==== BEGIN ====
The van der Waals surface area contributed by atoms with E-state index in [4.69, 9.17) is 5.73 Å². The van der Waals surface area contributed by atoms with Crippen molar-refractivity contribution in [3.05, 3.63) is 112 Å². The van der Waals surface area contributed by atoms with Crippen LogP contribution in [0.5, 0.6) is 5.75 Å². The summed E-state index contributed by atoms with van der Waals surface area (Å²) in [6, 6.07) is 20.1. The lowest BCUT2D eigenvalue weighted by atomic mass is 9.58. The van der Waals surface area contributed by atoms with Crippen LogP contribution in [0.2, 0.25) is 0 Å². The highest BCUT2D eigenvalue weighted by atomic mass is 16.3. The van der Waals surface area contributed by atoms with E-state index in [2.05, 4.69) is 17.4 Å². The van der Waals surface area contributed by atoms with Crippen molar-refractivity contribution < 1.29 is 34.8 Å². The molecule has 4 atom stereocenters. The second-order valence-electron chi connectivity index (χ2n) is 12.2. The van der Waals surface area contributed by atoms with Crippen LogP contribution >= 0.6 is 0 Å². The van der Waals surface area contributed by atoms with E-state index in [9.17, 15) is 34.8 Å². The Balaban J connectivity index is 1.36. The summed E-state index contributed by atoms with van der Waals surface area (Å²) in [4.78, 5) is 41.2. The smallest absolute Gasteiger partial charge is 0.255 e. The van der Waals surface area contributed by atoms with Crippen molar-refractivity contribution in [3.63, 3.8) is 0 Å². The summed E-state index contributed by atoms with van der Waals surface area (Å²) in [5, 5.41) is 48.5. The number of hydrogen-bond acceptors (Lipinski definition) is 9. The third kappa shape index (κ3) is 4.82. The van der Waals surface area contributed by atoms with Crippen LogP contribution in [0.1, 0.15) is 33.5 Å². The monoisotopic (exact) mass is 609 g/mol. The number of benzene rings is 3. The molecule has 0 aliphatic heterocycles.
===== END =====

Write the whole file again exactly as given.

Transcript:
The van der Waals surface area contributed by atoms with E-state index in [4.69, 9.17) is 5.73 Å². The van der Waals surface area contributed by atoms with Crippen molar-refractivity contribution in [3.05, 3.63) is 112 Å². The van der Waals surface area contributed by atoms with Crippen LogP contribution in [0.5, 0.6) is 5.75 Å². The summed E-state index contributed by atoms with van der Waals surface area (Å²) in [6, 6.07) is 20.1. The lowest BCUT2D eigenvalue weighted by atomic mass is 9.58. The van der Waals surface area contributed by atoms with Crippen LogP contribution in [0.2, 0.25) is 0 Å². The highest BCUT2D eigenvalue weighted by atomic mass is 16.3. The van der Waals surface area contributed by atoms with E-state index in [2.05, 4.69) is 17.4 Å². The van der Waals surface area contributed by atoms with Crippen molar-refractivity contribution < 1.29 is 34.8 Å². The molecule has 4 atom stereocenters. The second-order valence-electron chi connectivity index (χ2n) is 12.2. The van der Waals surface area contributed by atoms with Crippen LogP contribution >= 0.6 is 0 Å². The van der Waals surface area contributed by atoms with E-state index in [9.17, 15) is 34.8 Å². The Balaban J connectivity index is 1.36. The summed E-state index contributed by atoms with van der Waals surface area (Å²) in [4.78, 5) is 41.2. The smallest absolute Gasteiger partial charge is 0.255 e. The van der Waals surface area contributed by atoms with Crippen molar-refractivity contribution in [3.63, 3.8) is 0 Å². The summed E-state index contributed by atoms with van der Waals surface area (Å²) in [5, 5.41) is 48.5. The number of hydrogen-bond acceptors (Lipinski definition) is 9. The third kappa shape index (κ3) is 4.82. The van der Waals surface area contributed by atoms with Crippen LogP contribution in [0.1, 0.15) is 33.5 Å². The monoisotopic (exact) mass is 609 g/mol. The number of benzene rings is 3. The molecule has 0 aliphatic heterocycles.